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Positive Effects of Vitamin D Supplementation in Patients Hospitalized for COVID-19: A Randomized, Double-Blind, Placebo-Controlled Trial

Clinical Department, Laboratoires SMB SA, 1080 Brussels, Belgium
Department of Intensive Care, University of Liège, CHU Sart-Tilman, 4000 Liège, Belgium
Department of Pneumology and Allergology, University of Liège, CHU Sart-Tilman, 4000 Liège, Belgium
Department of Hospital Pharmacy, CHU Sart-Tilman, 4000 Liège, Belgium
Department of Clinical Chemistry, University of Liège, CIRM, CHU Sart-Tilman, 4000 Liège, Belgium
Author to whom correspondence should be addressed.
Nutrients 2022, 14(15), 3048;
Submission received: 8 June 2022 / Revised: 19 July 2022 / Accepted: 19 July 2022 / Published: 26 July 2022
(This article belongs to the Section Micronutrients and Human Health)


Retrospective studies showed a relationship between vitamin D status and COVID-19 severity and mortality, with an inverse relation between SARS-CoV-2 positivity and circulating calcifediol levels. The objective of this pilot study was to investigate the effect of vitamin D supplementation on the length of hospital stay and clinical improvement in patients with vitamin D deficiency hospitalized with COVID-19. The study was randomized, double blind and placebo controlled. A total of 50 subjects were enrolled and received, in addition to the best available COVID therapy, either vitamin D (25,000 IU per day over 4 consecutive days, followed by 25,000 IU per week up to 6 weeks) or placebo. The length of hospital stay decreased significantly in the vitamin D group compared to the placebo group (4 days vs. 8 days; p = 0.003). At Day 7, a significantly lower percentage of patients were still hospitalized in the vitamin D group compared to the placebo group (19% vs. 54%; p = 0.0161), and none of the patients treated with vitamin D were hospitalized after 21 days compared to 14% of the patients treated with placebo. Vitamin D significantly reduced the duration of supplemental oxygen among the patients who needed it (4 days vs. 7 days in the placebo group; p = 0.012) and significantly improved the clinical recovery of the patients, as assessed by the WHO scale (p = 0.0048). In conclusion, this study demonstrated that the clinical outcome of COVID-19 patients requiring hospitalization was improved by administration of vitamin D.

1. Introduction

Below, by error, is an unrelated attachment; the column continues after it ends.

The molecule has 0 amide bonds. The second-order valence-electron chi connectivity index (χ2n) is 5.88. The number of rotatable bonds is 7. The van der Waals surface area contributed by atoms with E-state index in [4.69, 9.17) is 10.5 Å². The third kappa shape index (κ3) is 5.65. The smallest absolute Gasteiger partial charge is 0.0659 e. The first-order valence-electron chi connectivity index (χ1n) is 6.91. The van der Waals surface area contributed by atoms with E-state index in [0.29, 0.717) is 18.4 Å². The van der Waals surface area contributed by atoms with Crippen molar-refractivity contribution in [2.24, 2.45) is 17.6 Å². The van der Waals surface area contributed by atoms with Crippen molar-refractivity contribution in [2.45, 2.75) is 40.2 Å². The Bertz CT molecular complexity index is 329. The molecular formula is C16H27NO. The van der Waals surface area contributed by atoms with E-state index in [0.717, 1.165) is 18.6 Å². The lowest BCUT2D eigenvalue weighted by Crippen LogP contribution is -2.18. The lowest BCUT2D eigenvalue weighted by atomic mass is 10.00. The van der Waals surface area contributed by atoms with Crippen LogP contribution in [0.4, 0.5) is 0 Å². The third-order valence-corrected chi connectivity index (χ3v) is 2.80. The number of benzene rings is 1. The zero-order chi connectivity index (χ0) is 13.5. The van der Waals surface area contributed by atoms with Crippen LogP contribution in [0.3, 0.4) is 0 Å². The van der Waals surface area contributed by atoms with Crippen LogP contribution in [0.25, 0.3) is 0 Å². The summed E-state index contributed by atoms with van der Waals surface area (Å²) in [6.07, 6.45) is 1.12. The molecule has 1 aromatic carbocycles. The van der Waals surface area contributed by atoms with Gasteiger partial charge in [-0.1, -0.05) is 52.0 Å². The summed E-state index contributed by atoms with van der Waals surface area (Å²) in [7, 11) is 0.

The general metabolism and actions of vitamin D in regulating serum calcium concentrations and, in a feedback loop, parathyroid hormone, are well known [1]. There is ample evidence that having enough vitamin D can help prevent many diseases, such as heart disease, bone disease and cancer. Recent data also showed that vitamin D can reduce the risk of respiratory tract infections, and particularly, the risk of viral infections [2,3,4,5,6,7,8,9]. Vitamin D can interfere with viral replication but also has immunomodulatory and anti-inflammatory effects [10,11,12]. These effects can be of importance during severe acute respiratory syndrome coronavirus 2 (SARS-CoV-2) infection. Indeed, SARS-CoV-2 uses immune evasion mechanisms as a common pathogenic mechanism of acute respiratory disease syndrome and systemic inflammatory response syndrome development [13]. Importantly, vitamin D is also involved in renin–angiotensin system regulation. The SARS-Cov-2 virus enters into cells via the angiotensin converting enzyme 2 (ACE 2) receptor, leading to cytokine storms and fatal respiratory distress syndrome [14]. An independent correlation between low serum concentrations of calcifediol (the main vitamin D metabolite) and susceptibility to acute respiratory infection was shown in observational trials [15]. Other studies suggested a protective effect of vitamin D against viral and bacterial respiratory pathogens [3,15,16,17,18]. This positive input of vitamin D is also observed in hospitalized and critically ill patients [19,20]. Indeed, several studies have established a link between a lack of vitamin D and clinical outcomes, such as increased hospital length of stay, readmission rates, sepsis and mortality [19,20,21,22,23,24,25,26,27,28].
Recently, retrospective studies showed a relationship between vitamin D status and coronavirus disease (COVID-19) severity and mortality. The studies observed an inverse relationship between SARS-CoV-2 positivity and calcifediol levels. This correlation persists across latitudes, races, ethnicities, sexes and age ranges [29]. Studies have shown that deficiency in vitamin D was linked to an increased COVID-19 risk and inversely associated with mortality and the need for invasive mechanical ventilation [30,31]. This is supported by the positive results of a double-blind, randomized control trial performed on mechanically ventilated adult intensive care unit (ICU) patients and vitamin D supplementation [32]. Another study recently performed in Spain with patients hospitalized with COVID-19 infection demonstrated that a high dose of calcifediol significantly decreased the need for ICU treatment [33].
Currently available data regarding the beneficial impact of vitamin D in COVID-19 in prospective, interventional and well-designed clinical trials are lacking. There is therefore no consensus regarding vitamin D supplementation for prevention or treatment of COVID-19. Grant et al. suggested that raising serum calcifediol concentrations to 40–60 ng/mL could decrease the risk of COVID-19 infection and death [34]. High prevalence of vitamin D deficiency in patients with comorbidities makes investigations of its role as a secondary therapeutic agent in COVID-19 conceivable. It is therefore necessary to assess serum calcifediol levels in patients with COVID-19 to identify the need for promptly increasing and maintaining the levels of calcifediol in the optimal range. In order to fill this gap, it was of utmost interest to conduct a prospective, interventional study to determine the beneficial effects of vitamin D supplementation as an adjuvant therapy for patients with suboptimal vitamin D status and hospitalized for COVID-19.